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Quaker Capitalism

 Last Fall, while driving, I heard an interview with Deborah Cadbury, author of Chocolate Wars: The 150-Year Rivalry Between the World’s Greatest Chocolate Makers on the Diane Rehm Show. I found it it a fascinating conversation. I would suggest that  you listen to the interview, but if you're on a bandwidth-restricted diet like me, you can read a transcript. Here's an excerpt:

SUSAN PAGE:  Now you talked about Quaker capitalism. What does that mean?

DEBORAH CADBURY: Well what I found amazing and I suppose one of the reasons why I started to write the book and you know seeing in the credit crunch one business after another collapsing with the owners sort of walking away with vast payouts and no sense of responsibility for the company it made me really feel what's missing and it just took me back to the stories my father had told me about the Quaker business. Because really what the Quakers were trying to do was apply Christian values to their business and it led to some things that we would feel were bizarre today.
 
You know it just doesn't tally with the way business is conducted in Wall Street and the city now. The idea that wealth creation was only for personal gain was seen as really shameful. Everyone was meant to benefit. Reckless or irresponsible debts were seen as shameful. These really stern Quaker directives said that no man was to venture into worldly business beyond what he can manage honorably so he can keep his words with all men.
 
Even advertising was seen as dishonest which seems bizarre but you know it was seen as puffery and elevating the message above the product so very austere rules governed it.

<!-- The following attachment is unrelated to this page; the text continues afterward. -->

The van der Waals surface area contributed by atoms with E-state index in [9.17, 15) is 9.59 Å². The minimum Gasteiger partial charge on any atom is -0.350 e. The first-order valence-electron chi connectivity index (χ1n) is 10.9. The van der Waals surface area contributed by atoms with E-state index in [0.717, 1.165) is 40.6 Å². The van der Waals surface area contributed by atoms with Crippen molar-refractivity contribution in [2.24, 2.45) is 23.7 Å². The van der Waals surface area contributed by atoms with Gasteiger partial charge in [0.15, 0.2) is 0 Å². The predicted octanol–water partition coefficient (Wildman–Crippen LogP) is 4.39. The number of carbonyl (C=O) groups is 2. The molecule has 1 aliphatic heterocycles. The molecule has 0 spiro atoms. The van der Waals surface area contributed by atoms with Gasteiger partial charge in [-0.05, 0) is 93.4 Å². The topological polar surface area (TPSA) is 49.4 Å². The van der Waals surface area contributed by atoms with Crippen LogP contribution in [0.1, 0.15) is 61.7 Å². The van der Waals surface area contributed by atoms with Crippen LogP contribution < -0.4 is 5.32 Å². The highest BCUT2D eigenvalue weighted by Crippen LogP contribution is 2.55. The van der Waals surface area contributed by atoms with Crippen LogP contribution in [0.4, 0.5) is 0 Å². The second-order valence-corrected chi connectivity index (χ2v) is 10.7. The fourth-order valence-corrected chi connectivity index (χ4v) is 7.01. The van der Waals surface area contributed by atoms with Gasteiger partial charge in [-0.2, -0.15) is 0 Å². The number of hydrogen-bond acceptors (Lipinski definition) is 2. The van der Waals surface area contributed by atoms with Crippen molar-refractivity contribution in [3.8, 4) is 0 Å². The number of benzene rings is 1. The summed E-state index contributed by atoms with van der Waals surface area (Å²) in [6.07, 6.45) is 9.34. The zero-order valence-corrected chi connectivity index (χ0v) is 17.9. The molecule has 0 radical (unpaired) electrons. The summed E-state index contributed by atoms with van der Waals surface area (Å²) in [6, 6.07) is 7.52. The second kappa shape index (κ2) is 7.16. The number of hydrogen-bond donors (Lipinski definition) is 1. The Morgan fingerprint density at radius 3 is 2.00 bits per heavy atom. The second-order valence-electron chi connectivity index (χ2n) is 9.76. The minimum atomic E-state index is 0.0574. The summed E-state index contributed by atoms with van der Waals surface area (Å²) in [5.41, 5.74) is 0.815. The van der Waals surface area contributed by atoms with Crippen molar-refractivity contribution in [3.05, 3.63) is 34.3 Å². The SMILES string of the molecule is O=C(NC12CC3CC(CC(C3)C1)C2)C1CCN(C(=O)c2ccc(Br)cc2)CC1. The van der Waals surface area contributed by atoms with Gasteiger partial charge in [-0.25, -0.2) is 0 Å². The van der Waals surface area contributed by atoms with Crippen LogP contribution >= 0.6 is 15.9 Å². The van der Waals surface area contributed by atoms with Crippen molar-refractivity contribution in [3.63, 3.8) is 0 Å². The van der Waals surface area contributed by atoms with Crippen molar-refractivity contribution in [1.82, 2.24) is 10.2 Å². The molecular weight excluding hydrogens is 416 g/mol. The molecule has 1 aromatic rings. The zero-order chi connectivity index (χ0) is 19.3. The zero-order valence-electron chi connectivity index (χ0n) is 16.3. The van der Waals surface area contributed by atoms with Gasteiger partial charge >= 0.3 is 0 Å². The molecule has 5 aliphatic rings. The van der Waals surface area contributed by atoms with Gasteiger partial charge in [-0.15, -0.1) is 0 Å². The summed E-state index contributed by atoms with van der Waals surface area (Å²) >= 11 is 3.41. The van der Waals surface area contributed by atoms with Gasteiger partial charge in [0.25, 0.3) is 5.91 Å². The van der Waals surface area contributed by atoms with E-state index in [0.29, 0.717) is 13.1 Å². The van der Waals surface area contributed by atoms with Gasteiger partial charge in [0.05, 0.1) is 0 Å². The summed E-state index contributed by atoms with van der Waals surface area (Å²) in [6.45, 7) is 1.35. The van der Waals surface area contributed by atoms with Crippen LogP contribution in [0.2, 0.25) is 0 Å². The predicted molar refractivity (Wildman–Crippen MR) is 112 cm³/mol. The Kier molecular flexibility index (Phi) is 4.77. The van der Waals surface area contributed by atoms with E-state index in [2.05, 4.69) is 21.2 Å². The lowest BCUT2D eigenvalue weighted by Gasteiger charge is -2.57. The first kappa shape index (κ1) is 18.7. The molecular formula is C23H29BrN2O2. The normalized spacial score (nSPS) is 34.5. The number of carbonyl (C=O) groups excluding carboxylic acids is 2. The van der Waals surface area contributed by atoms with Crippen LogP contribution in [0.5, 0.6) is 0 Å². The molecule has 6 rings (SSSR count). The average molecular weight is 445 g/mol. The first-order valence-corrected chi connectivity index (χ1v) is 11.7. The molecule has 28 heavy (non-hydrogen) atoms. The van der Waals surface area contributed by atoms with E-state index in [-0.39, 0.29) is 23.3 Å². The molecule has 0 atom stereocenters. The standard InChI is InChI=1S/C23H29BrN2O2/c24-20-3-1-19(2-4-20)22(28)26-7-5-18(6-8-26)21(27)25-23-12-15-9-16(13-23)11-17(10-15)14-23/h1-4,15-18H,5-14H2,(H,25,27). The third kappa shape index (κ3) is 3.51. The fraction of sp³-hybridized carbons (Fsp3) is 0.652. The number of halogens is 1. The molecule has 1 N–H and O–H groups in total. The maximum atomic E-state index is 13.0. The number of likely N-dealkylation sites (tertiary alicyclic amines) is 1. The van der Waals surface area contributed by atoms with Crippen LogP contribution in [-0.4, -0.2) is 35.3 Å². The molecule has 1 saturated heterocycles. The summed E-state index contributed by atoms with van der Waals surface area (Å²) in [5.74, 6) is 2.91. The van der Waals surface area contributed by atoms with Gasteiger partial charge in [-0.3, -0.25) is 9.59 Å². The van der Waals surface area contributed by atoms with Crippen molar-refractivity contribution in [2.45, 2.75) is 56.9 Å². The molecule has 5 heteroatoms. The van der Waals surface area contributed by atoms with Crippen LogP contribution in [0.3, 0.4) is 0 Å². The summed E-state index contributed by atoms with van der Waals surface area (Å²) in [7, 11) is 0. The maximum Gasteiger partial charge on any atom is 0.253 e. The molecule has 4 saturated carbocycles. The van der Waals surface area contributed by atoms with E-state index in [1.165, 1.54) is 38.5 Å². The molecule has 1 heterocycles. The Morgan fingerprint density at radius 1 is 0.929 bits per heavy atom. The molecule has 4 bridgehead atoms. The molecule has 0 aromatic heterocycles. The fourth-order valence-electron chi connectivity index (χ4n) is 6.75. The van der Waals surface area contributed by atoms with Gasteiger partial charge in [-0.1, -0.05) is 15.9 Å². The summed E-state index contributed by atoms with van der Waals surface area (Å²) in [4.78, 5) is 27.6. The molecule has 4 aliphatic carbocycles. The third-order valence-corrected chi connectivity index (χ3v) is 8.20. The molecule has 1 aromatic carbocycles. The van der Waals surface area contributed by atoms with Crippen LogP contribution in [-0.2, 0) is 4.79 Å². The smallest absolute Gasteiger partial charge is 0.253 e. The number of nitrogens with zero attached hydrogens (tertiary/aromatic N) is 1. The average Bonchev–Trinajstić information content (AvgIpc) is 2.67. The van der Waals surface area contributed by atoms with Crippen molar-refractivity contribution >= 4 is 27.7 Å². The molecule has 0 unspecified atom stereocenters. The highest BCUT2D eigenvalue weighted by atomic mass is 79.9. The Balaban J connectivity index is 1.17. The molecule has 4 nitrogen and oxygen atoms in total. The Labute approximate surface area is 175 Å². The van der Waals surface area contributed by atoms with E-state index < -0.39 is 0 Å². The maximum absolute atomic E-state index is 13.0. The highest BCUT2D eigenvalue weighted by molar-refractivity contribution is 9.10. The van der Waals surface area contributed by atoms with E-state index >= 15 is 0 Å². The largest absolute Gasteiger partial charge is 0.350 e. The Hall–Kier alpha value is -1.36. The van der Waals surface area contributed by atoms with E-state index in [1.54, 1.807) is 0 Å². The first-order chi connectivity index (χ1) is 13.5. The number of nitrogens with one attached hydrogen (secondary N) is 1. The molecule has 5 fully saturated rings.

PAGE: Now you during your childhood Cadbury was the largest confectioner in the world but in the late 2009 Kraft mounted a hostile takeover of Cadbury and acquired it. So has that affected that long-standing ethos in the Cadbury company?
 
CADBURY: I think it's too early. We're going to have to wait and see because what we show essentially over the book by following the story of four generations of Cadbury brothers and their rivals we see what happened to these Quaker values and how hard it was to sustain as business rivalry became more intense. So effectively we see a transition from what I call Quaker capitalism which I suppose is loosely defined as a business where all the stakeholders have to be considered, the workforce, the community and society at large.
 
To our modern form of shareholder capitalism, global shareholder capitalism of which Kraft and indeed Cadbury in its final form were a part and you know we see the transition and we see the gains and losses and there is some quite distinctive features of that Kraft takeover which highlight the contrast.

PAGE: What are those?

CADBURY: Well I suppose what struck me was the changing notion of ownership. You know those Quaker stewards were constantly building long-term value for their business. That was what they were all about as owners whether it was creating a new brand like Dairymilk or whether it was investing in the Bourneville factory. Now by the end of Kraft's bid which took six months hedge funds owned 30 percent of Cadbury. So you had this curious situation which happens in today's business world where people who hadn't owned the company a few weeks earlier and had no intention of owning the company Cadbury a few weeks later, were in a position to determine whether or not it survived and they were prepared to do that for just 20p profit if they bought in at 8 pounds they'd sell for 8 pound 20.

 


 

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